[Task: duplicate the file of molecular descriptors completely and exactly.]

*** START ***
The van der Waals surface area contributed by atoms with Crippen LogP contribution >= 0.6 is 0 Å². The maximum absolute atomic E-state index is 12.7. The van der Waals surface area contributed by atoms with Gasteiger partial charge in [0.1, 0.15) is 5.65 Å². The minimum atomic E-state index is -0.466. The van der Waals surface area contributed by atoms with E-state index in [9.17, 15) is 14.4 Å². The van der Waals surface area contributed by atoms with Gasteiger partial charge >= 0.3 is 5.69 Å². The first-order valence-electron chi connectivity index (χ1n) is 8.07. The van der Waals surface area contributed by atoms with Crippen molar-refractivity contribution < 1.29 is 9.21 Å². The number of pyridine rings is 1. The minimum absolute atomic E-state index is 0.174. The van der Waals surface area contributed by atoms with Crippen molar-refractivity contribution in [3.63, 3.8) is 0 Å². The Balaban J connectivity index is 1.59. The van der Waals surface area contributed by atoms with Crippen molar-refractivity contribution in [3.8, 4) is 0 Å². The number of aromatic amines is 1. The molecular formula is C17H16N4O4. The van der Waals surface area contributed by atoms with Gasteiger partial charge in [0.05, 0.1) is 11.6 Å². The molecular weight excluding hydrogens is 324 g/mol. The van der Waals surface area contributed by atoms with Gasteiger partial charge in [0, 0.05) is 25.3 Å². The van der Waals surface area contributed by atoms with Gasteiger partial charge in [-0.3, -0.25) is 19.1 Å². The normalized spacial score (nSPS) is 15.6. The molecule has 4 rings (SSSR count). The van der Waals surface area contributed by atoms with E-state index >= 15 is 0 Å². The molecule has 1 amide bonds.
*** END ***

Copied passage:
The van der Waals surface area contributed by atoms with Crippen LogP contribution >= 0.6 is 0 Å². The maximum absolute atomic E-state index is 12.7. The van der Waals surface area contributed by atoms with Gasteiger partial charge in [0.1, 0.15) is 5.65 Å². The minimum atomic E-state index is -0.466. The van der Waals surface area contributed by atoms with E-state index in [9.17, 15) is 14.4 Å². The van der Waals surface area contributed by atoms with Gasteiger partial charge >= 0.3 is 5.69 Å². The first-order valence-electron chi connectivity index (χ1n) is 8.07. The van der Waals surface area contributed by atoms with Crippen molar-refractivity contribution < 1.29 is 9.21 Å². The number of pyridine rings is 1. The minimum absolute atomic E-state index is 0.174. The van der Waals surface area contributed by atoms with Crippen molar-refractivity contribution in [3.63, 3.8) is 0 Å². The Balaban J connectivity index is 1.59. The van der Waals surface area contributed by atoms with Crippen molar-refractivity contribution in [3.8, 4) is 0 Å². The number of aromatic amines is 1. The molecular formula is C17H16N4O4. The van der Waals surface area contributed by atoms with Gasteiger partial charge in [0.05, 0.1) is 11.6 Å². The molecular weight excluding hydrogens is 324 g/mol. The van der Waals surface area contributed by atoms with Gasteiger partial charge in [0, 0.05) is 25.3 Å². The van der Waals surface area contributed by atoms with Gasteiger partial charge in [-0.3, -0.25) is 19.1 Å². The normalized spacial score (nSPS) is 15.6. The molecule has 4 rings (SSSR count). The van der Waals surface area contributed by atoms with E-state index >= 15 is 0 Å². The molecule has 1 amide bonds.